None of us likes to think about death. But it happens, even to young people. What happens to your loved ones after your death (whenever that may be) depends on what you do today with your money: spend a few hundred dollars on an upgrade to a perfectly fine smartphone, or put a portion of that into life insurance to protect your family.
If you were to die, would your family remember that phone? Or that they didn’t have to move from your home, your neighborhood or school? You have a choice. How do you want to be remembered?
My wife and I had our first child in May. The moment they let us take our beautiful daughter home from the hospital without a nurse to guide us was when we realized the newfound responsibility that a child brings!
For the past nine years working as an advisor, I have been helping others plan for many of the important events in their lives, including marriage, children, retirement and leaving a legacy for their family. As I enter a new stage myself, I thought I would share some of the financial steps I took to help secure the financial future of my family.
One of the many reasons Americans do not have life insurance is they believe that they won’t qualify, or that if they do qualify, the price will be too expensive. This is not always the case. Many people are able to find affordable coverage despite having common health conditions. Life insurance companies will determine rates […]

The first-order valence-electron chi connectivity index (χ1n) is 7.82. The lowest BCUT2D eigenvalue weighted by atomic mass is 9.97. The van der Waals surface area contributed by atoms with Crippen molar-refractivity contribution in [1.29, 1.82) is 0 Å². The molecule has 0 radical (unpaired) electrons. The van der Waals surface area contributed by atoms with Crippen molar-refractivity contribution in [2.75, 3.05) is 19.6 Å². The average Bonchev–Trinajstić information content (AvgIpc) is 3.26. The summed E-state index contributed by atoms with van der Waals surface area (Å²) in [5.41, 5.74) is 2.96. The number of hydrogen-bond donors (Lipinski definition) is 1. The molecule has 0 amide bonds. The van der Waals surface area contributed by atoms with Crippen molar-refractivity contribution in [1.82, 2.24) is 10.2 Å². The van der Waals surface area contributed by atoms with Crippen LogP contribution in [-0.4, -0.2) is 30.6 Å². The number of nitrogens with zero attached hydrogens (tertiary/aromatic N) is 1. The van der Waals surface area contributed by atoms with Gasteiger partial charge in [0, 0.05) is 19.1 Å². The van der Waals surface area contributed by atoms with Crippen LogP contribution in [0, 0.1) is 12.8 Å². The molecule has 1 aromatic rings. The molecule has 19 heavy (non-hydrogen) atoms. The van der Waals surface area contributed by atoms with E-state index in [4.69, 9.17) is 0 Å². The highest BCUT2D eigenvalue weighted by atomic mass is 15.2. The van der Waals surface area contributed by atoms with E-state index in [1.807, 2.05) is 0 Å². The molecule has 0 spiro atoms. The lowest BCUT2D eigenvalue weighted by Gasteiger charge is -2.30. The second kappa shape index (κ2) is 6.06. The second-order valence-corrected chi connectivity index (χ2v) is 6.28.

Do you know how much it takes to raise a child these days?
Are you sitting down?
That would be almost a quarter of a million dollars.
It cost $245,000 to raise a child born in 2013 until they hit 18, according to the U.S. Dept. of Agriculture.
This is not about a luxury upbringing. This is no Kardashian-esque baby outfitted in cashmere onesies. This is not about a privileged college education, because these numbers do not include the cost of college. That’s extra. Add on about $14,000 a year of public and $41,000 for private college.
This number, $245,000, is a place to live, food, clothes, health care—the basics.
Both working and stay-at-home moms need protection because what they do for their families is so valuable. While a stay-at-home mom isn’t compensated for her work, if something were to happen to her, it would be expensive to replace all those things she does—from childcare to home care to ensuring the family gets where they need to go when they have to be there.
The difference between the two is that a working mother also contributes an income, which may be critical to the family financially. That means she needs to think about replacing that income when considering how much life insurance coverage she may need.